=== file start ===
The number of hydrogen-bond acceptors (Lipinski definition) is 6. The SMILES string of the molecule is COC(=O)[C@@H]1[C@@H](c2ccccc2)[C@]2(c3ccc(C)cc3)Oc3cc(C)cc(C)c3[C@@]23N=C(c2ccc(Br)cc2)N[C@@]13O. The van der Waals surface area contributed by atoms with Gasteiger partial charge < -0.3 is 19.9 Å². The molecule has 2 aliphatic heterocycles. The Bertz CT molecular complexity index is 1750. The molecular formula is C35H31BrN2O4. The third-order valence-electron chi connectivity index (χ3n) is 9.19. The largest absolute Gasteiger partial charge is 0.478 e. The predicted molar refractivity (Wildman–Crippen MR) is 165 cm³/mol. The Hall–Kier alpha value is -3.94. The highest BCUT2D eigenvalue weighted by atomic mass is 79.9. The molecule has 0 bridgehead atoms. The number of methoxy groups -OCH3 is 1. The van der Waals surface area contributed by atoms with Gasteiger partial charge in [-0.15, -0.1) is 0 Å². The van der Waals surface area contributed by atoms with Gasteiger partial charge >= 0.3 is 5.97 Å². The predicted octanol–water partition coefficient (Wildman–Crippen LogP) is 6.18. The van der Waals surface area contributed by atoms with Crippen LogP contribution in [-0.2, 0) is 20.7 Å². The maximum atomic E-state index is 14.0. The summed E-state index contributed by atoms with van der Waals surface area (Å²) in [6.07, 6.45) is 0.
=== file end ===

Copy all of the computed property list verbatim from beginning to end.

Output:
The number of hydrogen-bond acceptors (Lipinski definition) is 6. The SMILES string of the molecule is COC(=O)[C@@H]1[C@@H](c2ccccc2)[C@]2(c3ccc(C)cc3)Oc3cc(C)cc(C)c3[C@@]23N=C(c2ccc(Br)cc2)N[C@@]13O. The van der Waals surface area contributed by atoms with Gasteiger partial charge < -0.3 is 19.9 Å². The molecule has 2 aliphatic heterocycles. The Bertz CT molecular complexity index is 1750. The molecular formula is C35H31BrN2O4. The third-order valence-electron chi connectivity index (χ3n) is 9.19. The largest absolute Gasteiger partial charge is 0.478 e. The predicted molar refractivity (Wildman–Crippen MR) is 165 cm³/mol. The Hall–Kier alpha value is -3.94. The highest BCUT2D eigenvalue weighted by atomic mass is 79.9. The molecule has 0 bridgehead atoms. The number of methoxy groups -OCH3 is 1. The van der Waals surface area contributed by atoms with Gasteiger partial charge in [-0.15, -0.1) is 0 Å². The van der Waals surface area contributed by atoms with Gasteiger partial charge >= 0.3 is 5.97 Å². The predicted octanol–water partition coefficient (Wildman–Crippen LogP) is 6.18. The van der Waals surface area contributed by atoms with Crippen LogP contribution in [-0.2, 0) is 20.7 Å². The maximum atomic E-state index is 14.0. The summed E-state index contributed by atoms with van der Waals surface area (Å²) in [6.07, 6.45) is 0.